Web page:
Senate’s proposed health care budget makes training new physicians a top priority

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Florida is projected to have a shortfall of 17,924 physicians by 2035.

Florida is facing a looming physician shortage as the population ages and the need for health care increases.

A Senate health care spending panel released a proposed budget for Fiscal Year 2023-24 that would respond by pumping hundreds of millions of dollars into graduate medical education (GME) programs to train physicians and bolster the state’s workforce.

According to an IHS Markit report, Florida is projected to have a shortfall of 17,924 physicians by 2035. This shortage would mean patient access to primary and specialty physicians would only be sufficient to meet the needs of three-fourths of the state’s population by 2035.

Gayle Harrell, Chair of the Senate Appropriations Committee on Health and Human Services, released a proposed budget that adds an additional $50 million in recurring state funds to two different graduate GME programs. The state funds woulf attract additional federal dollars, bringing the total increase in those programs to $123.7 million.

One of the programs is brand new and championed by the Florida Medical Association (FMA). That program is targeted to receive $30 million. The remaining $97 million would be targeted to the existing GME program established more than a decade ago. FMA CEO Chris Clark said the physician association wants to help increase the number of trained physicians in the state.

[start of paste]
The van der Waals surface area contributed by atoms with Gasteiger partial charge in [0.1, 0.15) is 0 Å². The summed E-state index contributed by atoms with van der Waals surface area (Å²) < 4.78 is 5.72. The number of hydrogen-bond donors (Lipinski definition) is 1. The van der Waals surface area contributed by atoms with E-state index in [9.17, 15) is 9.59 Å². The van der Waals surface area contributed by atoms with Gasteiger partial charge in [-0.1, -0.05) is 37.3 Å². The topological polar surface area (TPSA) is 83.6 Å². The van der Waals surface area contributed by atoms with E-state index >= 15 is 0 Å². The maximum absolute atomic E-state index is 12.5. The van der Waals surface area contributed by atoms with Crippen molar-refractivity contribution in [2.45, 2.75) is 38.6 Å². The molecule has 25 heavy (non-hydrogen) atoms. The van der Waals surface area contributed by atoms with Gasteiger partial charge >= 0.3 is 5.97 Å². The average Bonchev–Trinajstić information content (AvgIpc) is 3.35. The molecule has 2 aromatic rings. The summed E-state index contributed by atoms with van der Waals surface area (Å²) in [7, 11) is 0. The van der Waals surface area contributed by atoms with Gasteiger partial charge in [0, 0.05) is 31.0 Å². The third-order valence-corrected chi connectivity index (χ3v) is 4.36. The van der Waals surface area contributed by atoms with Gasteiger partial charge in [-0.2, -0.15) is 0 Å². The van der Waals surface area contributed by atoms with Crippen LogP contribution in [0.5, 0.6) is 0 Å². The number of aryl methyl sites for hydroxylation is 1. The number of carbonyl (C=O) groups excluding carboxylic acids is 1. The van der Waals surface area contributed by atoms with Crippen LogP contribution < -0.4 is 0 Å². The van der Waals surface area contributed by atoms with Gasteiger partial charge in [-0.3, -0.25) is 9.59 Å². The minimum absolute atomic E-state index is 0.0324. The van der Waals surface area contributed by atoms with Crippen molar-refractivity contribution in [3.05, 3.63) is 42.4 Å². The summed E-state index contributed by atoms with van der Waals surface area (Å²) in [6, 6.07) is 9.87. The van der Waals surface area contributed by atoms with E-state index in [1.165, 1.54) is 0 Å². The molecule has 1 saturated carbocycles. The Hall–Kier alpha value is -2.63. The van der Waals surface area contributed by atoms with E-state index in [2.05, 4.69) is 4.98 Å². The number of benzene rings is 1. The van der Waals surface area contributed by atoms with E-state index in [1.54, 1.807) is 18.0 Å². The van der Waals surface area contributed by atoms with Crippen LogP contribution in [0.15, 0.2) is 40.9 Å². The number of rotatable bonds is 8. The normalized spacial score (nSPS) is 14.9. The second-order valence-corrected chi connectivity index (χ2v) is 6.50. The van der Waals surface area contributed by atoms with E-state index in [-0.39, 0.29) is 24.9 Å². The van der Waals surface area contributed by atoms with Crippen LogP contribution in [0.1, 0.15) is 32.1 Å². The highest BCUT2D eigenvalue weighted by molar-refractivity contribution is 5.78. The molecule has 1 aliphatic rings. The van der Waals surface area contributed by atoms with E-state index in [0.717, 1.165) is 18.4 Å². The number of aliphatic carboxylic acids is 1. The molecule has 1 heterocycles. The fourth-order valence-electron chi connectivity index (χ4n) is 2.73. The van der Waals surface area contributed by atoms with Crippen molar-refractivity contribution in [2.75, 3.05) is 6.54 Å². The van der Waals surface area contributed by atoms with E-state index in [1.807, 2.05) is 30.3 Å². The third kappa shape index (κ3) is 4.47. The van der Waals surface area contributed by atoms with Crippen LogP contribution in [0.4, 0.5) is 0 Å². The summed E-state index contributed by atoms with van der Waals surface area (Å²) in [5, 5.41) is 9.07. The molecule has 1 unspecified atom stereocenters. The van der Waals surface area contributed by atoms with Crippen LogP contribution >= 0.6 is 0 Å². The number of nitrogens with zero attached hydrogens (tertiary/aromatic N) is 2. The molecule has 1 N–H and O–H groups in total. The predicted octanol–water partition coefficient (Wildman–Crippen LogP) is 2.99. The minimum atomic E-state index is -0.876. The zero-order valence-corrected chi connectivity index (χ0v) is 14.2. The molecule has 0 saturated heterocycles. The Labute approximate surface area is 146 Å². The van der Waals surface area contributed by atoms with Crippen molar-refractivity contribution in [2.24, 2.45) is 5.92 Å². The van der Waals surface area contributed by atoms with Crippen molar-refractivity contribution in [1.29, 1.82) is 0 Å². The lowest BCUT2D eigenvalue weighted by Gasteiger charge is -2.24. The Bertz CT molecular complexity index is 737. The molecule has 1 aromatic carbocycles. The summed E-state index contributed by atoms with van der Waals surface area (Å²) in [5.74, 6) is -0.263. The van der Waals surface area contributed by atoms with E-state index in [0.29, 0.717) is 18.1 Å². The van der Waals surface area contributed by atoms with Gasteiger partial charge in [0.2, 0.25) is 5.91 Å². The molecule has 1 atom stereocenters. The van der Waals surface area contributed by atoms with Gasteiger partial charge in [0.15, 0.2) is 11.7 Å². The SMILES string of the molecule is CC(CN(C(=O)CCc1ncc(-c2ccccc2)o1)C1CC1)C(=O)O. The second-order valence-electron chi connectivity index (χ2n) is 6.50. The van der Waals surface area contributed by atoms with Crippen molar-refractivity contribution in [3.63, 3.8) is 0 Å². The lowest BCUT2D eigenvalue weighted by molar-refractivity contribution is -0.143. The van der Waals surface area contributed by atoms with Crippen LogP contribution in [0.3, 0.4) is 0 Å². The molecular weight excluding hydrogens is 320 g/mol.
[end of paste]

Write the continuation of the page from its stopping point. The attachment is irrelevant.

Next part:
The other GME program has been operational for about a decade. In that time, it increased the number of residencies from 3,500 to 7,000. The Safety Net Hospital Alliance of Florida (SNHAF) is hopeful that with additional funding the number of residencies can increase from 7,000 to 14,000.

The House Health and Human Services Appropriations Committee is slated to release its proposed spending plan Wednesday.

Releasing spending plans during the third week of the Legislative Session puts the chambers on track to have their proposed budgets passed out of their respective chambers before the end of the month. The Senate Appropriations Committee will consider its proposed budget next week. It will head to the Senate floor for a vote the following week.

Meanwhile, the Senate’s proposal would also increase by $76 million reimbursements to the hospitals that treat the most medically complex pediatric patients.

SNHAF Chief Executive Officer Justin Senior said he was waiting to see the fine details, but when the association pitched the idea to lawmakers, it was for the funding to follow the patient.

“This is actually agnostic as to the hospital. Any hospital that does complex procedures would get the higher reimbursement rate. If it’s an HCA hospital and they do a level 3 or level 4 pediatric case, they would get the higher rate,” Senior told Florida Politics Tuesday.

Senior did acknowledge “a lot” of the complex pediatric care is provided at children’s specialty hospitals such as Wolfson Children’s Hospital, Joe DiMaggio Children’s Hospital and UF Health Shands Children’s Hospital. “There’s a lot that happens there, but any hospital that does the enhanced procedure would get the reimbursement,” he said.